|Towards Hartlebury and Kidderminster||Towards Shrewsbury|
Jackfield, on the banks of the River Severn, was particularly noted for pottery and tile making. It also served as a riverside port for nearby Broseley, which was situated high above the river. Today the Jackfield Tile Museum is one of the ten museums of the Ironbridge Gorge Museum Trust.
Jackfield Halt opened on 3 December 1934, one of a number of halts opened around that time in a bid to attract more local custom to the line. It consisted of a simple wooden platform with a small wooden shelter, and was situated to the west (north in the direction of travel) of the nearby sidings of the Maw & Company tile works (now the site of the Maws Craft Centre). The location, approximately mid-way between Coalport and Ironbridge, was adjacent to the distant signal which protected the level crossing at Jackfield sidings South ground frame (next to the former Craven Dunnill factory, now the Ironbridge Gorge Museum Trust's Jackfield Tile Museum). The road though the level crossing served the area of the nearby village known as Salthouses which lay between the halt and the River Severn..
The original halt was situated on the Doughty Fault on an area of unstable ground, made worse by the history of clay mining in the area. In 1882, Maw & Co undertook to sink several old boiler shells vertically into the ground and fill them with concrete in an attempt to stabilise the ground. However the problems continued over the years, culminating in a major landslide in spring 1952 when the line and halt slumped 25ft towards the river; many houses in the Salthouses area were also destroyed. Following this, the halt platform and shelter were relocated by around ¼ mile to a position east of the sidings (south in the direction of travel), re-opening on 1 March 1954. Thereafter the area remained subject to further subsidence, requiring regular re-alignment and re-ballasting of the line which was subject to a 5 m.p.h. restriction.
The halt remained in use until the closure of the line to passengers on 9 September 1963. The former destination board is now preserved in the nearby Jackfield Tile Museum.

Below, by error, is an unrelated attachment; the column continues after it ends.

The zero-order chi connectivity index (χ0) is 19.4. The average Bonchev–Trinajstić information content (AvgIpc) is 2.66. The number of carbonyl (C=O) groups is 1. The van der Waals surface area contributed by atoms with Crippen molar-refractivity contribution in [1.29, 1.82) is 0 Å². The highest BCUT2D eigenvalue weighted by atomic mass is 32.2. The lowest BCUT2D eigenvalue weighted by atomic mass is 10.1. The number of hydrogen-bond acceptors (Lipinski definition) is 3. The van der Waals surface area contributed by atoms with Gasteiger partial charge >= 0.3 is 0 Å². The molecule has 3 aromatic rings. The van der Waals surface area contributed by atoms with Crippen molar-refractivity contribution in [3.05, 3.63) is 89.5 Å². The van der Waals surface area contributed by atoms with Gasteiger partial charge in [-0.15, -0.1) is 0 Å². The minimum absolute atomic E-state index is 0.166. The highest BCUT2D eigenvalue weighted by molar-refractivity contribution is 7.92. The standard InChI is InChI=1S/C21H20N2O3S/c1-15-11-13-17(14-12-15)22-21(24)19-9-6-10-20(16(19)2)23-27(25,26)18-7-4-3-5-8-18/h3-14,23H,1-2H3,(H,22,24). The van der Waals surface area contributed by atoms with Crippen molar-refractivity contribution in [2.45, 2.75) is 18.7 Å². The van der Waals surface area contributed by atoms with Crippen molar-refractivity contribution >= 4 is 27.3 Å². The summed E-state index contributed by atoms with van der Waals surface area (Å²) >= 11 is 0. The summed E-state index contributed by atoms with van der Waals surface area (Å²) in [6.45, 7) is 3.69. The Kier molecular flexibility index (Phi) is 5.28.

History of the area since closure
Ongoing subsidence later resulted in the adjacent road being closed, with traffic being diverted along a new road laid on the former track bed. This road was in turn subject to further collapse, two chainsAs a unit of measurement, 22 yards or 1/80th of a mile of wooden slats were later incorporated into it.
In 2013 Telford & Wrekin Council began a three year project for a stabilisation scheme at Jackfield, for which the main works were completed in October 2016. The picture below shows part of the rebuilt area in November 2016. The work included the construction of a new road seen beyond the fence to the left. The path on the right forms part of National Cycle Route 45, which follows the former Severn Valley Railway trackbed between Ironbridge and Coalport. A short section of the chainAs a unit of measurement, 22 yards or 1/80th of a mile of wooden slats has been retained for display purposes and a GWR boundary marker has been re-erected nearby. The first Jackfield Halt was situated near the trees in the distance.
A GWR boundary marker re-erected near the site of the first Halt
- The Severn Valley Railway under GWR/BR ownership
- Pre-1963 map
- Shropshire Historic Environment Record
- ↑ 1.0 1.1 Stretton (2010), p. 97.
- ↑ Vanns (1998) p.46.
- ↑ 3.0 3.1 Marshall (1989), p. 109.
- ↑ Telford and Wrekin Council
Viewable British Pathe Newsreels of the 1952 landslide
Maws Craft Centre website